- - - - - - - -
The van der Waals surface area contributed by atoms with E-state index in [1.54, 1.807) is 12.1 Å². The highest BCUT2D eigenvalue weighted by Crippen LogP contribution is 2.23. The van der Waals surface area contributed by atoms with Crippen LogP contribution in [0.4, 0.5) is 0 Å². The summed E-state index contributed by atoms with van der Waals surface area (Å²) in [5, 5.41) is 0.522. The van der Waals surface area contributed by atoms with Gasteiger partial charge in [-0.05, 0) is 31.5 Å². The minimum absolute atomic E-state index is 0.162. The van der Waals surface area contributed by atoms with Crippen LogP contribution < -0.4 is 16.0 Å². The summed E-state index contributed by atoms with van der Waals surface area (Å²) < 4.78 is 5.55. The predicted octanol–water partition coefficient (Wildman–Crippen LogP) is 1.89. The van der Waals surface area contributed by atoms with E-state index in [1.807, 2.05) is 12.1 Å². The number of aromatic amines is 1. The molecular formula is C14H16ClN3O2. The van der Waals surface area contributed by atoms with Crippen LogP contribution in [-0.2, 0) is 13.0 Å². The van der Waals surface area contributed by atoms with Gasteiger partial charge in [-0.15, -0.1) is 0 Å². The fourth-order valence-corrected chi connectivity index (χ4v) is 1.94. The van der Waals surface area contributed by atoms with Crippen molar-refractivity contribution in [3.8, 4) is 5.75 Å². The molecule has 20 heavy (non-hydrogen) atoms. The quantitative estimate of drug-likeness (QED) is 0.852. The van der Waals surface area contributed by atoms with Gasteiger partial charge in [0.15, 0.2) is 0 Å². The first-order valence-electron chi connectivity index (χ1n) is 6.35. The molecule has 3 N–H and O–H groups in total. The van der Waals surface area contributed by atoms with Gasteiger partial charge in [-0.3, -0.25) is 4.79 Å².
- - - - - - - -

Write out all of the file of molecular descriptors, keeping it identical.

The van der Waals surface area contributed by atoms with E-state index in [1.54, 1.807) is 12.1 Å². The highest BCUT2D eigenvalue weighted by Crippen LogP contribution is 2.23. The van der Waals surface area contributed by atoms with Crippen LogP contribution in [0.4, 0.5) is 0 Å². The summed E-state index contributed by atoms with van der Waals surface area (Å²) in [5, 5.41) is 0.522. The van der Waals surface area contributed by atoms with Gasteiger partial charge in [-0.05, 0) is 31.5 Å². The minimum absolute atomic E-state index is 0.162. The van der Waals surface area contributed by atoms with Crippen LogP contribution < -0.4 is 16.0 Å². The summed E-state index contributed by atoms with van der Waals surface area (Å²) < 4.78 is 5.55. The predicted octanol–water partition coefficient (Wildman–Crippen LogP) is 1.89. The van der Waals surface area contributed by atoms with E-state index in [1.807, 2.05) is 12.1 Å². The number of aromatic amines is 1. The molecular formula is C14H16ClN3O2. The van der Waals surface area contributed by atoms with Crippen LogP contribution in [-0.2, 0) is 13.0 Å². The van der Waals surface area contributed by atoms with Gasteiger partial charge in [-0.15, -0.1) is 0 Å². The fourth-order valence-corrected chi connectivity index (χ4v) is 1.94. The van der Waals surface area contributed by atoms with Crippen molar-refractivity contribution in [3.8, 4) is 5.75 Å². The molecule has 20 heavy (non-hydrogen) atoms. The quantitative estimate of drug-likeness (QED) is 0.852. The van der Waals surface area contributed by atoms with Gasteiger partial charge in [0.15, 0.2) is 0 Å². The first-order valence-electron chi connectivity index (χ1n) is 6.35. The molecule has 3 N–H and O–H groups in total. The van der Waals surface area contributed by atoms with Gasteiger partial charge in [-0.3, -0.25) is 4.79 Å².